Wonder and worship


By Jesse Hill

Last week, Ami sang a very nice song in our worship service titled “Build My Life.”  Here are the words to the chorus (emphasis added):

Holy, there is no one like You  

There is none beside You  

Open up my eyes in wonder  

Show me who You are and fill me  

With Your heart and lead me 

In Your love to those around me

-”Build My Life” by Housefires

We also sang a song by Matt Redman called “Mercy” which includes the line “May I never lose the wonder, O the wonder of Your mercy.”  

I’ve been thinking lately about the idea of wonder.  More specifically, I’ve been thinking about what it means to have a sense of wonder or awe in the context of worship.  What role does wonder play in our worship?  Should true worship instill us with a sense of wonder or does wonder prompt us to worship?

It seems to me that without a sense of wonder, worship would be a purely cognitive exercise.  Wonder is one of the elements which distinguish worship from mere understanding.  Worship happens when we allow ourselves to be in awe or wonder at the things we understand about God.  Wonder is the thing that makes it possible to sing about amazing grace instead of simply saying that God is gracious. 

Many of the truths of our faith are simple but have an unfathomable depth.  For example, we know that God is gracious and compassionate, slow to anger and rich in love (Psalm 145:8).  We can state these things as basic descriptors of God, but we can also state these same attributes from a position of wonder.  It is one thing to know that God is compassionate, but it is another thing to have experienced his compassion and to state this from a position of awe or wonder that he could be so compassionate.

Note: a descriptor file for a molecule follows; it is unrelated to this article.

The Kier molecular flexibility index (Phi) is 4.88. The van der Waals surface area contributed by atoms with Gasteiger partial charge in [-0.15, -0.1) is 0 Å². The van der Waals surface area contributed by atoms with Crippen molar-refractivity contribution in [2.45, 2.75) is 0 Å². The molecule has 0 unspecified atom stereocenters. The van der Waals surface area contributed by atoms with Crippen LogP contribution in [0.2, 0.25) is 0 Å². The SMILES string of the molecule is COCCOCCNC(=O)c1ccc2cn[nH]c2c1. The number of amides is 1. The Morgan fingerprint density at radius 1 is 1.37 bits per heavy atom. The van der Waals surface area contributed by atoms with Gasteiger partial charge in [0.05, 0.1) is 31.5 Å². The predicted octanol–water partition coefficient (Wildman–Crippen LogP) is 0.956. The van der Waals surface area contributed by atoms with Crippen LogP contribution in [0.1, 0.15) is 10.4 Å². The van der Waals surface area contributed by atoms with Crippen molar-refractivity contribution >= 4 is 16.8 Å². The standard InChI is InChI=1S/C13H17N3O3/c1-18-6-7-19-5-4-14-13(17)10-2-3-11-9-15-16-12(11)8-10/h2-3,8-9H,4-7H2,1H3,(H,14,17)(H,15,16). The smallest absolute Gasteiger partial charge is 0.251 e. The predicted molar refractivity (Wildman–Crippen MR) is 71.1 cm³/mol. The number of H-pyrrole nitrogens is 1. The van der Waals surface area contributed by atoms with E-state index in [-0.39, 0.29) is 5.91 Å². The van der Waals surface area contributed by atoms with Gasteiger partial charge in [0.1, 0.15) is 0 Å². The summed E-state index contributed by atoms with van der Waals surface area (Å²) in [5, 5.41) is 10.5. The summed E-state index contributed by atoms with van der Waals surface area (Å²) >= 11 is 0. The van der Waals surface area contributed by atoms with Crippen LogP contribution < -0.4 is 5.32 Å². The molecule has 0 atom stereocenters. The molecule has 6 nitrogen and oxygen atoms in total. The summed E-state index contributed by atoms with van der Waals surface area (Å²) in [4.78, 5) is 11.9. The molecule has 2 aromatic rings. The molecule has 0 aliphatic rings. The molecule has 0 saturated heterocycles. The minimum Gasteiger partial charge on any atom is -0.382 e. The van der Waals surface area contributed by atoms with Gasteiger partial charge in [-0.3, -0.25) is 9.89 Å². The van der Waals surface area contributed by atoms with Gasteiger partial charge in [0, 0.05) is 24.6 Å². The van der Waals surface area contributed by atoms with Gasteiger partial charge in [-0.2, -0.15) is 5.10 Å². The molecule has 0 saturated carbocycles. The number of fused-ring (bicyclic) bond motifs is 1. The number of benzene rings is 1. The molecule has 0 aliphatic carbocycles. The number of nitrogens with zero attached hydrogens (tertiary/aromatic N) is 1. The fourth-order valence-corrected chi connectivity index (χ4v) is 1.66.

To take another example of simple truth with great depth, consider the idea that God is holy.  Scripture describes God as being holy quite often, and today we often sing songs and pray prayers which say the same.  We know that God is holy, but there is a profound difference between knowing that God is holy and being in awe or wonder at his holiness.  Consider Isaiah’s response to God’s holiness: “Woe is me, for I am ruined because I am a man of unclean lips and live among a people of unclean lips, and because my eyes have seen the King, the Lord of Hosts.”  (Isaiah 6:5). 

It is one thing to understand something about God, and another thing altogether to consider that same thing with a sense of wonder.  I don’t believe it is possible to worship God in spirit and in truth without some sense of wonder.  

In a culture that values analytical intellect in the forms of hard rules, statistics, and empirical evidence, we are unaccustomed to applying our imagination (or, our creative intellect) in worship.  As a result, we have developed a strong orthodoxy but have somehow disconnected this from the sense of wonder that orthodoxy should instill in us.  God is himself awe-inspiring, so if we are able to understand him without a sense of awe, there must be something awry.  

How can we develop a sense of wonder?  The most obvious answer is to have an experience with God that is somehow greater than learning about him, much as Isaiah did.  This is why both of the songs I referred to above are phrased as prayers asking God to open our eyes in wonder or to keep us from losing our sense of wonder.  If you do not have a sense of wonder at who God is, a good step would be to ask him to reveal himself to you in a greater way.  However, I believe there are also some spiritual practices we can make use of to help us better respond to God’s self-revelation.